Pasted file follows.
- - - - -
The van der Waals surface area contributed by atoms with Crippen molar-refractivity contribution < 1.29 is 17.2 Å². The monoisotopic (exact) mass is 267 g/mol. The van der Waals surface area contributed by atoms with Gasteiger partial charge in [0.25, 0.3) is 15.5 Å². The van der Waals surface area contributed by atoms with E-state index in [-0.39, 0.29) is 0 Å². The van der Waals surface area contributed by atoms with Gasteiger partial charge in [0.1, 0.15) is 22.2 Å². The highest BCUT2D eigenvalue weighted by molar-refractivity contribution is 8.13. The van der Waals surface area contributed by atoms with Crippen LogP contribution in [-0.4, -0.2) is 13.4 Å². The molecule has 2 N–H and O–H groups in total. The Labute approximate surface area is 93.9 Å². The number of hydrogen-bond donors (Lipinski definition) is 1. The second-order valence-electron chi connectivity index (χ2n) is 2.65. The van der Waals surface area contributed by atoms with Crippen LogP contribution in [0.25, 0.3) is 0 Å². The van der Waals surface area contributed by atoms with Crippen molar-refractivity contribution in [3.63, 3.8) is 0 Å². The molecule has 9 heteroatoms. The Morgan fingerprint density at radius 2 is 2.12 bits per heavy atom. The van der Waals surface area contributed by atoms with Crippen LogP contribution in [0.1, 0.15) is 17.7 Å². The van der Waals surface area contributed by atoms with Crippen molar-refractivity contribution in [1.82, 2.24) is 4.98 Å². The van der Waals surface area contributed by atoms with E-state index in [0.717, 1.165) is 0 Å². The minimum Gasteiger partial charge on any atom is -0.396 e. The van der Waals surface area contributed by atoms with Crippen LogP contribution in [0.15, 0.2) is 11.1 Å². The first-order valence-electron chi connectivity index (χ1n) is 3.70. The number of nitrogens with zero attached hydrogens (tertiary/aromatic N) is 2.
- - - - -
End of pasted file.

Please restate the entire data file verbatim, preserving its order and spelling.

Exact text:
The van der Waals surface area contributed by atoms with Crippen molar-refractivity contribution < 1.29 is 17.2 Å². The monoisotopic (exact) mass is 267 g/mol. The van der Waals surface area contributed by atoms with Gasteiger partial charge in [0.25, 0.3) is 15.5 Å². The van der Waals surface area contributed by atoms with E-state index in [-0.39, 0.29) is 0 Å². The van der Waals surface area contributed by atoms with Gasteiger partial charge in [0.1, 0.15) is 22.2 Å². The highest BCUT2D eigenvalue weighted by molar-refractivity contribution is 8.13. The van der Waals surface area contributed by atoms with Crippen LogP contribution in [-0.4, -0.2) is 13.4 Å². The molecule has 2 N–H and O–H groups in total. The Labute approximate surface area is 93.9 Å². The number of hydrogen-bond donors (Lipinski definition) is 1. The second-order valence-electron chi connectivity index (χ2n) is 2.65. The van der Waals surface area contributed by atoms with Crippen LogP contribution in [0.25, 0.3) is 0 Å². The van der Waals surface area contributed by atoms with Crippen molar-refractivity contribution in [3.63, 3.8) is 0 Å². The molecule has 9 heteroatoms. The Morgan fingerprint density at radius 2 is 2.12 bits per heavy atom. The van der Waals surface area contributed by atoms with Crippen LogP contribution in [0.1, 0.15) is 17.7 Å². The van der Waals surface area contributed by atoms with Crippen molar-refractivity contribution in [1.82, 2.24) is 4.98 Å². The van der Waals surface area contributed by atoms with E-state index in [0.717, 1.165) is 0 Å². The minimum Gasteiger partial charge on any atom is -0.396 e. The van der Waals surface area contributed by atoms with Crippen LogP contribution in [0.15, 0.2) is 11.1 Å². The first-order valence-electron chi connectivity index (χ1n) is 3.70. The number of nitrogens with zero attached hydrogens (tertiary/aromatic N) is 2.